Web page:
150 THE HUMANITY OF WORDS
intelligent citizens of the United States. All the readers of The Saturday Review by indirection address these incitive signs to the President of the United States.
Cousins tells us what he wants. He is concerned for the welfare of all men. He is concerned for relatedness between nations, between all the peoples of all the world, and this he would secureprotectby law.
Relatednessand the dignity and security of all men!
Do these values fit into what is known1958? The answer to this is the criterion by which to judge appraisive and Incitive language.
But, you will tell me, and rightly, that Khrushchev used virtually the same appraisive language as Cousins in a speech he made in Prague. Here are his words, as quoted in The Chicago Tribune on July 13, 1957-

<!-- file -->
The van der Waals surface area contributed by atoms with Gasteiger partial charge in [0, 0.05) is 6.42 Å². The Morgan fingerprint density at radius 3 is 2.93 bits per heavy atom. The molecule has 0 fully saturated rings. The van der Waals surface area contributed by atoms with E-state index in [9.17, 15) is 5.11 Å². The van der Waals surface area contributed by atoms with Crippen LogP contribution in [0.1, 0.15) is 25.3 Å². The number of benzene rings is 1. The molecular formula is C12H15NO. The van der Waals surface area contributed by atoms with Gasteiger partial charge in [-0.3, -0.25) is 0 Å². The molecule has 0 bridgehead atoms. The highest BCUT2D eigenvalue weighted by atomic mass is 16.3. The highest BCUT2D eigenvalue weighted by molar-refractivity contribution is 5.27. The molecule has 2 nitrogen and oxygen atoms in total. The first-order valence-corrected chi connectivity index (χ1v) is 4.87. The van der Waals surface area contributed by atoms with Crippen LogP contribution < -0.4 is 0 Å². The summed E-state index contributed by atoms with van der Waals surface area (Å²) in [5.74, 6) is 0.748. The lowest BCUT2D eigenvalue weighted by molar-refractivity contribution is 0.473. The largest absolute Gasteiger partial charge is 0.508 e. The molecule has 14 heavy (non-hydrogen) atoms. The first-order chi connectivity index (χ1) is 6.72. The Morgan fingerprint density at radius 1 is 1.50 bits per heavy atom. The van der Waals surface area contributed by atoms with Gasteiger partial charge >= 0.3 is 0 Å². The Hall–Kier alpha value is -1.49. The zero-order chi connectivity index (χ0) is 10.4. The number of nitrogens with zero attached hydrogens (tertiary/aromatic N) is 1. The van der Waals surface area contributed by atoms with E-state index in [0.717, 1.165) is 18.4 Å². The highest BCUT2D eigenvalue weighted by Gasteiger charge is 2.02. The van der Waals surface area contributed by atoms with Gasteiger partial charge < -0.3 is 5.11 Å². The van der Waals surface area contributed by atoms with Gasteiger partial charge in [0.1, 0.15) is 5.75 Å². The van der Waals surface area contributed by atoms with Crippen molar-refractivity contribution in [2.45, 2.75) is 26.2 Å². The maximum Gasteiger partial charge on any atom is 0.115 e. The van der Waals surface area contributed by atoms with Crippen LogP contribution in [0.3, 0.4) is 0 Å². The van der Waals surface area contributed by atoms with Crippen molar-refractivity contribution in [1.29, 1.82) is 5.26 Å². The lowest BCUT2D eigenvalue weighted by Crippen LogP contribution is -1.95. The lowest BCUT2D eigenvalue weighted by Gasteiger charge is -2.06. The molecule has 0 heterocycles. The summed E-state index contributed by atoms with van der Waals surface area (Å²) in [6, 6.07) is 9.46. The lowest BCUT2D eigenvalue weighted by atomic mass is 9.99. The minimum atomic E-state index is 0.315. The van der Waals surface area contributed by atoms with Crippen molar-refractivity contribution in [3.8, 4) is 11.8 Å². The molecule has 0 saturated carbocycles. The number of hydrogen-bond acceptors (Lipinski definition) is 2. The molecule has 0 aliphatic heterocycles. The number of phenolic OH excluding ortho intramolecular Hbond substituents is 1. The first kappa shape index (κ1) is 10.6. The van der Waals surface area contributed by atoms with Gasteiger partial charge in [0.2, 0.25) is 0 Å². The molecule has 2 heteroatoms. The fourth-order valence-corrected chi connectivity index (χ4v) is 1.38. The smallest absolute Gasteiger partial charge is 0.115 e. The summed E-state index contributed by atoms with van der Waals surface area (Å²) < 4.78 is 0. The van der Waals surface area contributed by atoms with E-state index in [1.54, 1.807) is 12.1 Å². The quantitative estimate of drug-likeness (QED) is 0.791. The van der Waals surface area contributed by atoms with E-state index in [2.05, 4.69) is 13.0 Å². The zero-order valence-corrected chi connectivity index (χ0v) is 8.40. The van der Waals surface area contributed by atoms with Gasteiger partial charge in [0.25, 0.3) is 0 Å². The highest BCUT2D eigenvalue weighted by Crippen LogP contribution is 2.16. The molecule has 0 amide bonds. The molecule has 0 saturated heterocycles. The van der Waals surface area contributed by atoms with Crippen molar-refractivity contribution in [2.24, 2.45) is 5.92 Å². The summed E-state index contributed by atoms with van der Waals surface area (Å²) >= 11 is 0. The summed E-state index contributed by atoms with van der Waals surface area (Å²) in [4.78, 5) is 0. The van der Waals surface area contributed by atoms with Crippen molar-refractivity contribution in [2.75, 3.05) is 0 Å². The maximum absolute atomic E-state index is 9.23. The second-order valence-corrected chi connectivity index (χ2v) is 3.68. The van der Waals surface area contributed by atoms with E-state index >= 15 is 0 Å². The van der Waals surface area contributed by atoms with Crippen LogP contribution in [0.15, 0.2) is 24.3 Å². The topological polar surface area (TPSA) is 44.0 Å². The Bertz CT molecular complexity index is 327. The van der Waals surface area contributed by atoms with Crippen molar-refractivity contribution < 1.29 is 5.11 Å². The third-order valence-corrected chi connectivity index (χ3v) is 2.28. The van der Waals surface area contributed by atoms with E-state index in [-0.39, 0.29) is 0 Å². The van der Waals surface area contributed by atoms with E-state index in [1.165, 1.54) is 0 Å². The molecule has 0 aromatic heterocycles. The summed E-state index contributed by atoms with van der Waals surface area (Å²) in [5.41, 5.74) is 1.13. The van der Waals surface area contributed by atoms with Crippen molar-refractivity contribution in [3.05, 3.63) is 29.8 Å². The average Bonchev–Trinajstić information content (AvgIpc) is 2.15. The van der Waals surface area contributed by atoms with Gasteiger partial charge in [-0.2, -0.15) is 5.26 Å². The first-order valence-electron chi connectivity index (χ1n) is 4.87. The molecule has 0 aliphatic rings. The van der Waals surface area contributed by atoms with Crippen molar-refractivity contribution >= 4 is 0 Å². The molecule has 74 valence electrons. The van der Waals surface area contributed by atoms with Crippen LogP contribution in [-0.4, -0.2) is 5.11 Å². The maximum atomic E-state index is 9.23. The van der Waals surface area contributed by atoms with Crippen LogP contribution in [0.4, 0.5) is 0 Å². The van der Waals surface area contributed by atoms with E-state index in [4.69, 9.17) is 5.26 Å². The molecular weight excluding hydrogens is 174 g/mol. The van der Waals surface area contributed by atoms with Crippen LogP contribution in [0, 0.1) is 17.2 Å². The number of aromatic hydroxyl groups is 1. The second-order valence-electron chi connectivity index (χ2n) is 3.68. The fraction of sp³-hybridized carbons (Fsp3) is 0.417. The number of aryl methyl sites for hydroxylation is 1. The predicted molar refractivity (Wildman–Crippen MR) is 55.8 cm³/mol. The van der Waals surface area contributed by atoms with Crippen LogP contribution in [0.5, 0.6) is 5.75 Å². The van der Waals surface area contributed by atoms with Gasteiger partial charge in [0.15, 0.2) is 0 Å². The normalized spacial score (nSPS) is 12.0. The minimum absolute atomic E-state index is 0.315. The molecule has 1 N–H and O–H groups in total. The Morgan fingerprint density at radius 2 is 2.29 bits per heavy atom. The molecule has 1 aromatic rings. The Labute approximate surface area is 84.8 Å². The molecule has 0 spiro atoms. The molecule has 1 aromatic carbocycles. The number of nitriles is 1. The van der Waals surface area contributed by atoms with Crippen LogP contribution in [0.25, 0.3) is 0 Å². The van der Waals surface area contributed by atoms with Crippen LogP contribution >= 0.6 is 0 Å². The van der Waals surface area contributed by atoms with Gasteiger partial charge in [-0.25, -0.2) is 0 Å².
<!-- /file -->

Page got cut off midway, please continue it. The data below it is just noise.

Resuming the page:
How can you have a clean bomb to do a dirty thing? It means the destruction of women and children. What a contradiction! They call dirty things clean.
How can we appraise the words of a Cousins, let us say, as against those of a Khrushchev? The facts may in both cases be similar; the designators denote. The moral judgment as expressed in words may in both cases be similar. How, then, are we to determine which we shall follow, which we shall support? We must, of course, make a quantitative judgment concerning the reliability of the signs as based on frequency of denotation. But we should supplement this by an investigation of the incitive use of signs expressed, implied, or even omitted. For here is purpose and the system of beliefs is the reservoir from which purpose springs.
What does Cousins want? Why does he write? Cousins